I am glad to be back from the unplanned hiatus from this blog. I would think of this blog every day, but just did not have the time or mojo to pen down the thoughts and words that were swirling in my head. I am definitely happy that I got my mojo back with—Masala Aloo Bajjis, one of my favorite and reliable quick-fixes for snack emergencies. Aloo (potato) Bajjis can be described as deep fried potato dumplings where potatoes are sliced into thick rounds and then simply dipped in batter made out of chickpea flour (besan) with a pinch of this and that and deep fried to pillowy perfection. You can leave it like that, as humble comfort food or jazz it up per your mood, time, or whim. Once you try this, don’t blame me for any ideas that may pop up in your head to do this with anything in sight-sliced sweet potatoes or egg plants or onion or anything that can hold a round shape. Consider yourself warned!! Now that I am done with disclaimers, I will tell you my favorite way to jazz them up.
I have vivid childhood memories of eating copious amounts of ‘Masala’ Aloo Bajjis whenever we visited my grandmother’s house for summer vacations. Those vacations were so much fun. Free from school, pampered by grandparents, spending the day with no rush and no agenda. As sweltering heat would start to cool off, kids, sweaty from mid-day power outages and incessant play and fights would be shoved into evening baths. While we tidied up, my grandmother would buy fresh jasmine flowers from street hawkers and string them into long garlands. Then the girls and moms and aunts decked those insanely fragrant garlands in their braided hair. We would fight for how long a garland we need, not mindful if the braid or pigtails can hold all that weight. As this was going on, one of the maids would make a run to the street corner, for the Bajjis cart at the temple entrance. The Bajji vendor be making fresh Bajjis on order at lightning speed. There would be Aloo Bajjis, Onion Bajjis, Raw-banana Bajjis and Beetle leaf Bajjis. I suspect if he was not stationed close to the temple, he would have even sold egg Bajjis (any eggs or meats near a temple are usually a no-no). My vote was always for Masala Aloo Bajji, where the Bajjis are slit open to stuff the masala. He had this magic stuffing mix-which looked and tasted fiery and fresh and unstoppable at one or four. It had onions, fried peanuts, cilantro, green chilies all tossed in a bit of lemon juice and some type of red sauce. It was just divine. So nostalgic, that I always remember those moments when I mix mine up. I cheat with Maggi tomato ketchup, and get that taste, nearly.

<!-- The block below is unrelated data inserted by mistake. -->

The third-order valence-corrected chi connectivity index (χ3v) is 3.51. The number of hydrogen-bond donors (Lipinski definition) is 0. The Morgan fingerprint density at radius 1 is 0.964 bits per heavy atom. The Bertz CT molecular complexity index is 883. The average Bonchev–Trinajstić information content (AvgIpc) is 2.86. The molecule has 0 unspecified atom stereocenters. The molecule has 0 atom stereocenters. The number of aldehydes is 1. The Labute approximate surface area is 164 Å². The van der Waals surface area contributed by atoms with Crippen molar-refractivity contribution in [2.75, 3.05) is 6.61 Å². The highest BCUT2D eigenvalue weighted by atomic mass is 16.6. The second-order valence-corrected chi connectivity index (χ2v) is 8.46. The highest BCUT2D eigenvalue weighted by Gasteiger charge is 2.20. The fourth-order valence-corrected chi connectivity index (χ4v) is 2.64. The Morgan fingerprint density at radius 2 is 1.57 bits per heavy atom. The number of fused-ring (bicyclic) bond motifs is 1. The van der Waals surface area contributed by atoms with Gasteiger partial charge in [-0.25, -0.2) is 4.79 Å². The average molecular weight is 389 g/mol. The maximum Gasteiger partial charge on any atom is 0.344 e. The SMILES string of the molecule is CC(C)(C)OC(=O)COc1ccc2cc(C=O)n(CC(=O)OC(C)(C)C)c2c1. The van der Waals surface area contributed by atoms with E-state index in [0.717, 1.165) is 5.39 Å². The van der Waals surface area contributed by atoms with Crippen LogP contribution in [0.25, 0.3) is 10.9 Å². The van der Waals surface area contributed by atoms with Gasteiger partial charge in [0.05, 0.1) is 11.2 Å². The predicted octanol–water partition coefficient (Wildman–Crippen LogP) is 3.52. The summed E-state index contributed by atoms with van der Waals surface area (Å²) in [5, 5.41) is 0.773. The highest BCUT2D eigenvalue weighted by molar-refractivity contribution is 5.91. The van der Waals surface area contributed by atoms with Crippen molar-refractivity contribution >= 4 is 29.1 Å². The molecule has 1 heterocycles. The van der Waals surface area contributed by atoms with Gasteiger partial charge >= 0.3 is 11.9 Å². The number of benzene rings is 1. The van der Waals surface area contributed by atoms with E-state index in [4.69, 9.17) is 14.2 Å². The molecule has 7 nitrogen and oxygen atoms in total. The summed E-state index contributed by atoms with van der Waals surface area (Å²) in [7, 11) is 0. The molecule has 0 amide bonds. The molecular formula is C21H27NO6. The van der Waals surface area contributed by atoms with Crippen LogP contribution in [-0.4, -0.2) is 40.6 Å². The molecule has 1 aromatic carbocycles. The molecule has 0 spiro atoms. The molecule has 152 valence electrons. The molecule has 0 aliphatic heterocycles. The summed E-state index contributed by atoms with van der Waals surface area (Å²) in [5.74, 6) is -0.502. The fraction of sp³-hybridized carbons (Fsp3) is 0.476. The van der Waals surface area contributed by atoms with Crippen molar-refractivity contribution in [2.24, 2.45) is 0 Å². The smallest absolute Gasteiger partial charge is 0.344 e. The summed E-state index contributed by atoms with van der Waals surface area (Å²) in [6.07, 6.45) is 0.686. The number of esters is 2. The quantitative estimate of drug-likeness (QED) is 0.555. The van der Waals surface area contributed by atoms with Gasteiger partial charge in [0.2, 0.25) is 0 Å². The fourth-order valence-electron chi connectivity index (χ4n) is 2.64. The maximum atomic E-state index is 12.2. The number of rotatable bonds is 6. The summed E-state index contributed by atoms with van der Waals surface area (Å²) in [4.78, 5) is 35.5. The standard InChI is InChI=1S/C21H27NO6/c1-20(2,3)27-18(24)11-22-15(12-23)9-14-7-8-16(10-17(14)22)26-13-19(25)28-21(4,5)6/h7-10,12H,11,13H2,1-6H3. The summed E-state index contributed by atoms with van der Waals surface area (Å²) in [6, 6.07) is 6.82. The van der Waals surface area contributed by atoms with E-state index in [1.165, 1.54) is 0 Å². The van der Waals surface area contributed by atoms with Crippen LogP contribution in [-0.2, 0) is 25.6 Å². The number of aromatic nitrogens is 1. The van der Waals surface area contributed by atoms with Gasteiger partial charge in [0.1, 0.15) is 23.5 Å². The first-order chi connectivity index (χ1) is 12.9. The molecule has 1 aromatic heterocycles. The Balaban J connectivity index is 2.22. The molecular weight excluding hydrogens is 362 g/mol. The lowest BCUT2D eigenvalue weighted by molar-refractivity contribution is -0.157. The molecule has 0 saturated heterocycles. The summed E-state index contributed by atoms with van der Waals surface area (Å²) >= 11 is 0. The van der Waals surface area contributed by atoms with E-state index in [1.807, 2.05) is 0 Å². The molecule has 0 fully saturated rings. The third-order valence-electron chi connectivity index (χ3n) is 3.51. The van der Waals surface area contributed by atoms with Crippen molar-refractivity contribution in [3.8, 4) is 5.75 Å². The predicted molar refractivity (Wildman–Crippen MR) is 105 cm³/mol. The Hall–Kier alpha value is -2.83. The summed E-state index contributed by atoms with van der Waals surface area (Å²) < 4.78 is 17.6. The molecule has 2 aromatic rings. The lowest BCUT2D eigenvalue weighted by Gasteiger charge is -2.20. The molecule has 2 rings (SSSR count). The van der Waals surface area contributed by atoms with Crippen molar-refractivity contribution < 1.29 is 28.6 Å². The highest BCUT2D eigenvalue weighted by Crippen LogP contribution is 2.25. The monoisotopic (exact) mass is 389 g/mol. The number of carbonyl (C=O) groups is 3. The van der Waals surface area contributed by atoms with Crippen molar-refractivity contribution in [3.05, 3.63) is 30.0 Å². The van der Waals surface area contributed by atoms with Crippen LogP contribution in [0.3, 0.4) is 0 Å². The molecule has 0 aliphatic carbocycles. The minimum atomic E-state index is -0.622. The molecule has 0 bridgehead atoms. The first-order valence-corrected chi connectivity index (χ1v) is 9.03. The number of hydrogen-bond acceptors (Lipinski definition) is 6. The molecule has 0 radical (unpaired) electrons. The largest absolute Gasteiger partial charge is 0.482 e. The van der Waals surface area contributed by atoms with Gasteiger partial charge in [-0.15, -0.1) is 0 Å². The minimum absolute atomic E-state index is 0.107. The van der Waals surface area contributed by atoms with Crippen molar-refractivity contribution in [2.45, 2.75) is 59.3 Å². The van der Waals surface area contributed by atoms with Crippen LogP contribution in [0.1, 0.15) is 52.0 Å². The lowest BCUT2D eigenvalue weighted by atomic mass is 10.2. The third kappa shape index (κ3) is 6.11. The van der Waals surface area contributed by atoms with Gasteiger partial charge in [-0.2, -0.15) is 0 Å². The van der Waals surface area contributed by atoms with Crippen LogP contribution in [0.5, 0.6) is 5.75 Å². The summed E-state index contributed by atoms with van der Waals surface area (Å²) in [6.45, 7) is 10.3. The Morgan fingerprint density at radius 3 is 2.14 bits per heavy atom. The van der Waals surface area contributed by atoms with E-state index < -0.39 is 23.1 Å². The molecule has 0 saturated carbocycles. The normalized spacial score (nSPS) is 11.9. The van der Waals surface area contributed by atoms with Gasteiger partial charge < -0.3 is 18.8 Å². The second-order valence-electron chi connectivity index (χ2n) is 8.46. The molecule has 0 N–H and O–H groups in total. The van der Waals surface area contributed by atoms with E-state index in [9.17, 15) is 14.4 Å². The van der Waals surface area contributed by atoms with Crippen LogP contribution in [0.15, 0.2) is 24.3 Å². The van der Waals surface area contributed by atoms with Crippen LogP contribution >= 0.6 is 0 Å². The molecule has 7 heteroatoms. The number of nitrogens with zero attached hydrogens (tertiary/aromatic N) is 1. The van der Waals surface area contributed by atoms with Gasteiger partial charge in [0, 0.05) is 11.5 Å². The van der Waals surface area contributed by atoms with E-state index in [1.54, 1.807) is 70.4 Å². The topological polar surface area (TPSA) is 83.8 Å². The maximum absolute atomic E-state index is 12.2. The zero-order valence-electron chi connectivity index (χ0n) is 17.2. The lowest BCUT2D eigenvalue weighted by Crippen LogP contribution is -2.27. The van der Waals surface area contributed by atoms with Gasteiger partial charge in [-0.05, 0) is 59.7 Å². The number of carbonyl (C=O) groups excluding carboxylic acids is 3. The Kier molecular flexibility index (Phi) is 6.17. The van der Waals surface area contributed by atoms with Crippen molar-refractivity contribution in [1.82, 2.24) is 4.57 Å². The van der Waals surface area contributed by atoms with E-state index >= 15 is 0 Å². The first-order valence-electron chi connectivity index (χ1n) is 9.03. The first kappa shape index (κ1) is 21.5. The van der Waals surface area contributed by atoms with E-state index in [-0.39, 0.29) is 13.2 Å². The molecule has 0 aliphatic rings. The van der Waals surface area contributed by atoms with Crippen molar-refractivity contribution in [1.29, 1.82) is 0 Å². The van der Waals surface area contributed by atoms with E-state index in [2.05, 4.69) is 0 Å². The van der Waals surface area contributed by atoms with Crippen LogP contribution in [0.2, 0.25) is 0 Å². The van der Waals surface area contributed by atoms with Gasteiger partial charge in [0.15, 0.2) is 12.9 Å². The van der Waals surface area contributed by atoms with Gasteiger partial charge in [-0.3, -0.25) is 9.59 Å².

What do you need (makes 10-12 depending on the potato):
1 large potato, peeled and sliced into rounds as if you are making potato gratin
1 cup chickpea flour (besan)
1/2 tsp salt or to taste
1/2 tsp baking soda
1/4 tsp red chili powder
1/4 tsp cumin powder (optional)
1/4 tsp coriander /cilantro powder (optional)
Oil for deep frying
1 small red onion, finely diced
1 green chili, finely chopped
1/4 cup cilantro, chopped
¼ tsp Chaat Masala (found in Indian grocery stores). If not available, use Garam Masala
2 tbsp Maggi ketchup (Hot & Sweet type you get in Asian stores) OR add 1 tsp hot sauce like Sriracha to 2 tbsp of regular tomato ketchup. Play with the taste to see what works best for you.
1/4 cup fried peanuts, roughly chopped
Squeeze of lemon
Few sprigs of mint
How to make it:
- Sift the flour, salt, chili powder, baking soda and cumin & cilantro powders if using and add enough water to make a pancake like batter. It should be dippable for potatoes.
- Heat enough oil for deep frying on medium high and add potato slices dipped in the batter. Fry till golden brown on both sides and drain on paper towels.
- To make the masala stuffing, mix all the listed ingredients to combine well. Once the Bajjis are done, and reasonably cool enough to handle with bare hands, take a paring knife and cut the dumpling skin to make a small pocket. You can cut across or cut the top 1/4 along the edge. Insert the knife between the potato slice and skin to create a gap to stuff some masala.
- Over stuffing is perfectly ok! It takes this snack from kid-friendly to grown up and rustic-gourmet.
- Enjoy 4 or more with hot chai or cold beer. I am speaking from personal experience!!